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admiration allowed appear Arkell arms army asked Austria beautiful become believe better called carried cause close continued course court dean death door doubt England English entered Europe eyes face fact fair father fear feel followed force France French give gone hand head heard heart Henry hope hour interest Italian Italy John judge king Lady leave less light live look Lord master means mind mother nature never night once opinion party passed person Pommeroy poor present question remained replied respect river round seemed seen side soon speak spirit stand taken tell things thought told took turned whole wife wish young
Page 185 - A strange fish! Were I in England now, as once I was, and had but this fish painted, not a holiday fool there but would give a piece of silver. There would this monster make a man. Any strange beast there makes a man. When they will not give a doit to relieve a lame beggar, they will lay out ten to see a dead Indian.
Page 473 - But the peculiar evil of silencing the expression of an opinion is, that it is robbing the human race; posterity as well as the existing generation; those who dissent from the opinion, still more than those who hold it. If the opinion is right, they are deprived of the opportunity of exchanging error for truth: if wrong, they lose, what is almost as great a benefit, the clearer perception and livelier impression of truth, produced by its collision with error.
Page 275 - I AM the resurrection and the life, saith the Lord: he that believeth in me, though he were dead, yet shall he live: and whosoever liveth and believeth in me, shall never die.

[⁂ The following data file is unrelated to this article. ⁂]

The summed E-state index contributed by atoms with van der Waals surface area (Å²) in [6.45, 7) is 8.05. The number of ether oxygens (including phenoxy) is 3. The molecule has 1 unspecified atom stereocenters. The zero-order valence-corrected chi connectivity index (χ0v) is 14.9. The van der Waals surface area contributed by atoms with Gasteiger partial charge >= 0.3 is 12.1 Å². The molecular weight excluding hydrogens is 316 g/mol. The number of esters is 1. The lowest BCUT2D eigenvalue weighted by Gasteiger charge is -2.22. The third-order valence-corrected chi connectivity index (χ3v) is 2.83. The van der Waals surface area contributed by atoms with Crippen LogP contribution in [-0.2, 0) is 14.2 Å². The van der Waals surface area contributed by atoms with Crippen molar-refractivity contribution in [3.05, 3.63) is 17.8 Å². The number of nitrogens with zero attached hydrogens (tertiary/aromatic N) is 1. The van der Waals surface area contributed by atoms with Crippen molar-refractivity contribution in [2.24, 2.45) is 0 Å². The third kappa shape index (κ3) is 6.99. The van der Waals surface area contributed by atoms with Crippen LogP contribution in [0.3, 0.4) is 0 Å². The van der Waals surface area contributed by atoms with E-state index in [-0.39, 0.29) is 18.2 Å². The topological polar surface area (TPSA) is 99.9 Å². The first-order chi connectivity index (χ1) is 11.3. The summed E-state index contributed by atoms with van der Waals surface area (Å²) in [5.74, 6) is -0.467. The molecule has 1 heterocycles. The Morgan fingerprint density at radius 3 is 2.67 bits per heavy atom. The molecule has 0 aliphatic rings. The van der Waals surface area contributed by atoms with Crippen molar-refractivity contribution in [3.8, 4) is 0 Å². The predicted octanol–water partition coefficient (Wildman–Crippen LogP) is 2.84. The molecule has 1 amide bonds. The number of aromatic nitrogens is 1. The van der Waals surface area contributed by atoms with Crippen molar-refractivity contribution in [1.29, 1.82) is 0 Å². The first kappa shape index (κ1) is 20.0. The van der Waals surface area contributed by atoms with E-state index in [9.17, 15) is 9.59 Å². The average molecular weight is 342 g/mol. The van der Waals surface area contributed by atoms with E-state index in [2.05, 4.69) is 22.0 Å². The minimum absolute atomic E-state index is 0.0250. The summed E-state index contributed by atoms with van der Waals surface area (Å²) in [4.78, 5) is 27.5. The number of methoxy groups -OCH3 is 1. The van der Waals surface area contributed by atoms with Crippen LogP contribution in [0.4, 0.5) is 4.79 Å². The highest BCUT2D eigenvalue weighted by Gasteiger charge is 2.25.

Page 475 - It does not occur to them to have any inclination, except for what is customary. Thus the mind itself is bowed to the yoke: even in what people do for pleasure, conformity is the first thing thought of; they like in crowds; they exercise choice only among things commonly done: peculiarity of taste, eccentricity of conduct, are shunned equally with crimes: until by dint of not following their own nature they have no nature to follow...
Page 472 - The object of this Essay is to assert one very simple principle, as entitled to govern absolutely the dealings of society with the individual in the way of compulsion and control, whether the means used be physical force in the form of legal penalties, or the moral coercion of public opinion.
Page 473 - That the only purpose for which power can be rightfully exercised over any member of a civilized community, against his will, is to prevent harm to others.
Page 167 - Pelops' line, Or the tale of Troy divine, Or what (though rare) of later age Ennobled hath the buskined stage.
Page 346 - Yet he cannot be said to have fallen prematurely whose work was done, nor ought he to be lamented who died so full of honours and at the height of human fame. The most triumphant death is that of the martyr ; the most awful that of the martyred patriot ; the most splendid that of the hero in the hour of victory ; and if the chariot and the horses of fire had been vouchsafed for Nelson's translation, he could scarcely have departed in a brighter blaze of glory.
Page 473 - These are good reasons for remonstrating with him, or reasoning with him, or persuading him, or entreating him, but not for compelling him, or visiting him with any evil in case he do otherwise.
Page 477 - Were I but capable of interpreting to the world one half the great thoughts and noble feelings which are buried in her grave, I should be the medium of a greater benefit to it, than is ever likely to arise from anything that I can write, unprompted and unassisted by her all but unrivalled wisdom.